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Top Customer Reviews
Fantasy features strongly in the title story and "Tiger Mending", but the settings are variously believable and immediately accessible whether they are in Middle-class America or in medieval times.
The more realist fiction in this collection include "The Fake Nazi", which examines a court secretary's growing obsession with a man who suffers guilt for war crimes he did not commit, the bitterly funny shopping mall drama of hapless teenage girl who grapples with her position on the fringes of the 'in' crowd in "Lemonade", the more sober relationship of "The Doctor and the Rabbi", and the powerplay in gender/sexual relations in "On a Saturday Afternoon" and "The Red Ribbon". But even in these stories, Bender's playful wit and creative imagination slip in, especially in "Faces", where a mother is worried that her son's inability to tell his friends apart is symptomatic of a more pressing problem.
A very enjoyable collection that got me hooked from the first (and often startling) words in each story, I finished this book in two sittings, because it was impossible not to be lured into yet another one the moment you glimpse the next page.
When it comes to a collection by the same author, unless they are highly skilful, the reader quickly masters and absorbs the writer's literary tics and style, and starts each new story becoming surer and surer of what the author is doing and will do - a sense of déjà vu sets in, the sense of one story written again and again with marginal variation.
Rare is the author who masters this, who can work creatively WITH the form, again and again, but not be mastered, or stultified by it.
Preamble over - I do believe Aimee Bender IS that master. There is a deft, sure use of precise writing, there are (very different) narrative journeys, the volte-faces are satisfying, the characters individual, Inevitably there are some stories which are close to perfect, others a little less satisfying - but, rare is the novelist without the occasional phrase, character, or event that doesn't act like a sudden stumble, on the reader's eye and ear.Read more ›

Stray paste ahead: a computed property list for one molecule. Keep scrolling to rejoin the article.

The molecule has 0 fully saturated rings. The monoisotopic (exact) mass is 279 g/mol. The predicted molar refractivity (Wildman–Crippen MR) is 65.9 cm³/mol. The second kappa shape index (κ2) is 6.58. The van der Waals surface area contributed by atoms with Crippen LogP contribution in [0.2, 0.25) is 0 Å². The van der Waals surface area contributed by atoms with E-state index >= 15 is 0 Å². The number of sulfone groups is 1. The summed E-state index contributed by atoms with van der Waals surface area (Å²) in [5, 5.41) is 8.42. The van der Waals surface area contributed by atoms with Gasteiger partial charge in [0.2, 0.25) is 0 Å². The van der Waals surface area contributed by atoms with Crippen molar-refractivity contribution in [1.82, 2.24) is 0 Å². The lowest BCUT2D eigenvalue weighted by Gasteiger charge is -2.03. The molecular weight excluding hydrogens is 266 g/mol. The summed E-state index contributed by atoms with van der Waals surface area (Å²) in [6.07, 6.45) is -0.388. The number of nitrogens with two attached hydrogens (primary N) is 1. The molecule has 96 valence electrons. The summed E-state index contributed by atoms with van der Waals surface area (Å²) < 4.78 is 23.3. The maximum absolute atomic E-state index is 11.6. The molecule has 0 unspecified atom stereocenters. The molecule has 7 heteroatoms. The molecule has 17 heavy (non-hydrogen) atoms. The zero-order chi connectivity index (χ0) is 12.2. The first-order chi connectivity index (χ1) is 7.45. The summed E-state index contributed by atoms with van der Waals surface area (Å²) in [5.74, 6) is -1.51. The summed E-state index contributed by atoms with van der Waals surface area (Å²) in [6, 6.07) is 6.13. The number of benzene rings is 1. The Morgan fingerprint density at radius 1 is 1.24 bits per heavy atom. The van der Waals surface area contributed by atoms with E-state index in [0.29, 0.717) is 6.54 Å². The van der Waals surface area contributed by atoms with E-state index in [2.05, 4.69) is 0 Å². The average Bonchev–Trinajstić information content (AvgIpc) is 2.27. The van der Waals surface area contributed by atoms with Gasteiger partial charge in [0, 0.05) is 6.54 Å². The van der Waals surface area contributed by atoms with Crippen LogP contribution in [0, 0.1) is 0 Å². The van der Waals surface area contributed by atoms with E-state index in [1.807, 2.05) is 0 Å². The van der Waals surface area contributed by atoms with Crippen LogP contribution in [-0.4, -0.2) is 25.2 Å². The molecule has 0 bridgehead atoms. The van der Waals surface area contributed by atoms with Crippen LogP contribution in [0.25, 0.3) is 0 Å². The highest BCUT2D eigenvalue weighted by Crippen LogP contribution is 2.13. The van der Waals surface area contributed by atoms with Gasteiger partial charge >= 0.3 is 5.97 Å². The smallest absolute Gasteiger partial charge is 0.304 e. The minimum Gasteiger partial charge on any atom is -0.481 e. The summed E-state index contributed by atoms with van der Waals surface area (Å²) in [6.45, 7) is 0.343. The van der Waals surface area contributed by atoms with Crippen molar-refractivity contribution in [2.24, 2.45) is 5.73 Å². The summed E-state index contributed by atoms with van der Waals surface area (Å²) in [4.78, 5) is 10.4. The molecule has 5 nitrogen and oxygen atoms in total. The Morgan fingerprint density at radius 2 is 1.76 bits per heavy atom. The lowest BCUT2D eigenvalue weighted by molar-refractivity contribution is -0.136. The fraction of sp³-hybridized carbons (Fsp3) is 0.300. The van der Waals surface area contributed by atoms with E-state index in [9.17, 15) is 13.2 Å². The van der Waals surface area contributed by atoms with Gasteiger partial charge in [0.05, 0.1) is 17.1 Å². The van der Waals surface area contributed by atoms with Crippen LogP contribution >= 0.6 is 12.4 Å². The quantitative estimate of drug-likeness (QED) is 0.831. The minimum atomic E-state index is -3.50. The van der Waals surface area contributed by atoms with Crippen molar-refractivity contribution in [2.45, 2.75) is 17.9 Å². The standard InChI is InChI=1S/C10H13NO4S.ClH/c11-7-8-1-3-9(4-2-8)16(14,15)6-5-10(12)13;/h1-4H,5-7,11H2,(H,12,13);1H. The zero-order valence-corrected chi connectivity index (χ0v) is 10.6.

While the quality of the writing never wavers, I found the quality of the stories themselves to be somewhat variable. There were some that I felt hinted at a depth that didn't in fact exist, and others that seemed rather pointless and occasionally a little gratuitously distasteful. For instance, the first story Appleless is a beautifully written tale glossed over with an air of magic and mysticism, which in the end fails to disguise that it is fundamentally a rather unpleasant description of a rape. There are undertones in it of Eve and the fall from grace, but the story is too short to have developed these well.
However, to offset against the stories that don't quite work, there are a few that really stand out as very fine examples of the short story form. Here are a couple that I think would make this an enjoyable book for most fiction readers, and an essential read for those with a love of folk, faerie and magical realism...
The title story, The Color Master, is a prequel to Perrault's Donkeyskin, in which a king wishes to marry his daughter and orders three dresses for her, one the colour of the moon, one the colour of the sun and lastly one the colour of the sky. Bender's story takes us to the store where the dresses are made.Read more ›